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Penguins vs Rangers

Murphy: Penguins' speed presents Rangers problems

Friday, 05.09.2014 / 2:01 PM / Penguins vs Rangers - 2014 SCP Second Round

By Adam Kimelman - NHL.com Deputy Managing Editor

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Murphy: Penguins' speed presents Rangers problems
Former player and longtime assistant coach Gord Murphy says the New York Rangers are having trouble keeping up with the Pittsburgh Penguins' speed.

For additional insight into the Stanley Cup Playoff series between the New York Rangers and Pittsburgh Penguins, NHL.com has enlisted the help of former NHL assistant coach Gord Murphy to break down the action. Murphy will be checking in throughout the series.

Murphy enjoyed a 14-season career as an NHL defenseman before spending seven seasons as an assistant coach with the Columbus Blue Jackets and most recently serving as an assistant coach with the Florida Panthers.

After watching four games of the Eastern Conference Second Round series between the Pittsburgh Penguins and New York Rangers, longtime NHL assistant coach Gord Murphy said the most impressive part of the series has been how the Penguins have used speed to their advantage against a Rangers team that is starting to look fatigued.

The Penguins have a 3-1 lead in the best-of-7 series. Game 5 is Friday at Consol Energy Center (7 p.m. ET; NBCSN, CBC, RDS).

"The most impressive part of the Penguins' play is their tempo and pace of play, and their compete level," Murphy told NHL.com. "They are playing at a very high pace and compete level led by their captain, Sidney Crosby."

While Crosby gets most of the attention, it's been another Penguins player that has stood out to Murphy, goaltender Marc-Andre Fleury.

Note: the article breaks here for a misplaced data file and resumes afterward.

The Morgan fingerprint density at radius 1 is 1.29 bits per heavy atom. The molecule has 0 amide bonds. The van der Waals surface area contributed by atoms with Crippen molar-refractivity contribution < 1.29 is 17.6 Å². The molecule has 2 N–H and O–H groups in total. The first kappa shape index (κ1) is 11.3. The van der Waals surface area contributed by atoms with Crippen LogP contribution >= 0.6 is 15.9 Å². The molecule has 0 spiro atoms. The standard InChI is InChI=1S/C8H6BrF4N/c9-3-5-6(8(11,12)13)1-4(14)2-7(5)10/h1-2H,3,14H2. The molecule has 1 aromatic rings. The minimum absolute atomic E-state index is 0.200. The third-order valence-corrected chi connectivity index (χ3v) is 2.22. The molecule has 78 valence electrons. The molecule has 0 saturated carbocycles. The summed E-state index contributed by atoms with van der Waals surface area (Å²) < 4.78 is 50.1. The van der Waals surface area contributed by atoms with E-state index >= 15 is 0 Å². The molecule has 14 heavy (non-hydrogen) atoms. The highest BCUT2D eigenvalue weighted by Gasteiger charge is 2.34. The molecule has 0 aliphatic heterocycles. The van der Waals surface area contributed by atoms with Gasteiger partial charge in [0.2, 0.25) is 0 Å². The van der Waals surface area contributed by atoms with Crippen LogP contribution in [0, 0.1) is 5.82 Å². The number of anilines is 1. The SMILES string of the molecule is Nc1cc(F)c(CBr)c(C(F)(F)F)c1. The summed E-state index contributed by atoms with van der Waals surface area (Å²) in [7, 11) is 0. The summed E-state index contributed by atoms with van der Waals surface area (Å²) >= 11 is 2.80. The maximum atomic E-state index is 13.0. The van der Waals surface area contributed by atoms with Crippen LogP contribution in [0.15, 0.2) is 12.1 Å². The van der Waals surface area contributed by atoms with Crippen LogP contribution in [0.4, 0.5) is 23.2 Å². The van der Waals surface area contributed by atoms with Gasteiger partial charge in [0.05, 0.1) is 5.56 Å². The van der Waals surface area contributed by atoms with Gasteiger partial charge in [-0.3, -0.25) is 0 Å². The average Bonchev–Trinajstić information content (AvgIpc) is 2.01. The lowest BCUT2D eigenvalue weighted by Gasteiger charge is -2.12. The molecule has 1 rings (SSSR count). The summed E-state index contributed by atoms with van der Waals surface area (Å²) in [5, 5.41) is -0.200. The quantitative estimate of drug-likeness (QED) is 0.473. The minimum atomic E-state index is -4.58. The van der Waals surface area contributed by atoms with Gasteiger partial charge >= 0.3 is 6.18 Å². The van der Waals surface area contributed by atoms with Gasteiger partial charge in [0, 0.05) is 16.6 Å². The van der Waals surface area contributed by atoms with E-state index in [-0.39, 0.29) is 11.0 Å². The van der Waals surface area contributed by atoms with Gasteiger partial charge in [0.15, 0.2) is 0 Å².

Fleury had back-to-back shutouts in Games 2 and 3 and a 145:30 shutout streak that carried into the second period of Game 4. It's been enough to quiet Fleury's critics after the Pittsburgh goaltender had a few forgettable playoff runs.

"Fleury has done enough in these playoffs and throughout his career that should silence the critics, but probably won't until he wins another [Stanley] Cup," Murphy said. "He has earned the respect throughout the League as a world-class goaltender."

While the Penguins have shined, Murphy sees the Rangers' inability to solve Fleury or keep up with the pace due in part to fatigue from having gone seven games in the first round and playing two sets of back-to-back games in their first 11.

"It has been a tough stretch for the Rangers," Murphy said. "The last couple of games they have shown signs of fatigue with lack of execution and decision making."

Nowhere is that more evident than on the power play, where the Rangers are 0-for-36, tying a League playoff record for futility. New York last scored with the man-advantage in Game 2 of the first round against the Philadelphia Flyers.

"The Rangers' power-play drought is a combination of the Penguins' excellent penalty kill, goaltending from Fleury and lack of execution from the Rangers," Murphy said. "They are having a difficult time on entries and have been unable to get much zone time. Once they are set up, Pittsburgh's penalty killers are doing an excellent job of fronting and blocking shots, keeping the Rangers to the perimeter. And when a shot does get through, Fleury has made the saves and controlled rebounds. There have not been many secondary opportunities for the Rangers' power play from plays to the net."

Murphy isn't ready to give up on New York yet, and a big factor in Game 5 could be Rick Nash. Murphy was an assistant coach with the Columbus Blue Jackets during Nash's first seven NHL seasons.

Nash leads the League with 45 shots on goal but has zero goals and four assists in the 2014 playoffs. He doesn't have a point in eight games.

"Rick Nash is a world-class player that does not get enough credit for his all-around game," Murphy said. "In terms of his offensive production, play to his strengths using his size, strength, reach and great release driving the net off the rush, bring the puck off the wall strong on the cycle, and either shoot quick or take it to the net himself, keeping him closer to the net in the offensive zone."

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— Columbus Blue Jackets general manager Jarmo Kekalainen on the team's prospects at development camp